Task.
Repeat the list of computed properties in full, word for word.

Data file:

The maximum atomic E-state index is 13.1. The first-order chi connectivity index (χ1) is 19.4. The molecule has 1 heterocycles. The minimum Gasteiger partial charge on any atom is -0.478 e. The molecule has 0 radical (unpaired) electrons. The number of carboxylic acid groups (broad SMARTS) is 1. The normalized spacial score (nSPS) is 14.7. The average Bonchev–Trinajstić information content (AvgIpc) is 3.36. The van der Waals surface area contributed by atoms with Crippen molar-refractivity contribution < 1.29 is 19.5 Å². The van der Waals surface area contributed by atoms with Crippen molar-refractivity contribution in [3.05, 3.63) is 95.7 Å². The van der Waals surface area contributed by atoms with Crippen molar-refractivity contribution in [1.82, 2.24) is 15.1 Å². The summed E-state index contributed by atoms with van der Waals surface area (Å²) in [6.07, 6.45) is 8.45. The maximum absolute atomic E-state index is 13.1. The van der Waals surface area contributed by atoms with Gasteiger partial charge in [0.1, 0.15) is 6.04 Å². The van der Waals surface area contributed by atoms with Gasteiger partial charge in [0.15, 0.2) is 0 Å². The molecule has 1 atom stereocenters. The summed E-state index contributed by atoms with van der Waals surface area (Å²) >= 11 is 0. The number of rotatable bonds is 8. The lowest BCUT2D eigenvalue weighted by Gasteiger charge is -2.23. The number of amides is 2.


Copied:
The maximum atomic E-state index is 13.1. The first-order chi connectivity index (χ1) is 19.4. The molecule has 1 heterocycles. The minimum Gasteiger partial charge on any atom is -0.478 e. The molecule has 0 radical (unpaired) electrons. The number of carboxylic acid groups (broad SMARTS) is 1. The normalized spacial score (nSPS) is 14.7. The average Bonchev–Trinajstić information content (AvgIpc) is 3.36. The van der Waals surface area contributed by atoms with Crippen molar-refractivity contribution < 1.29 is 19.5 Å². The van der Waals surface area contributed by atoms with Crippen molar-refractivity contribution in [3.05, 3.63) is 95.7 Å². The van der Waals surface area contributed by atoms with Crippen molar-refractivity contribution in [1.82, 2.24) is 15.1 Å². The summed E-state index contributed by atoms with van der Waals surface area (Å²) in [6.07, 6.45) is 8.45. The maximum absolute atomic E-state index is 13.1. The van der Waals surface area contributed by atoms with Gasteiger partial charge in [0.1, 0.15) is 6.04 Å². The van der Waals surface area contributed by atoms with Gasteiger partial charge in [0.15, 0.2) is 0 Å². The molecule has 1 atom stereocenters. The summed E-state index contributed by atoms with van der Waals surface area (Å²) >= 11 is 0. The number of rotatable bonds is 8. The lowest BCUT2D eigenvalue weighted by Gasteiger charge is -2.23. The number of amides is 2.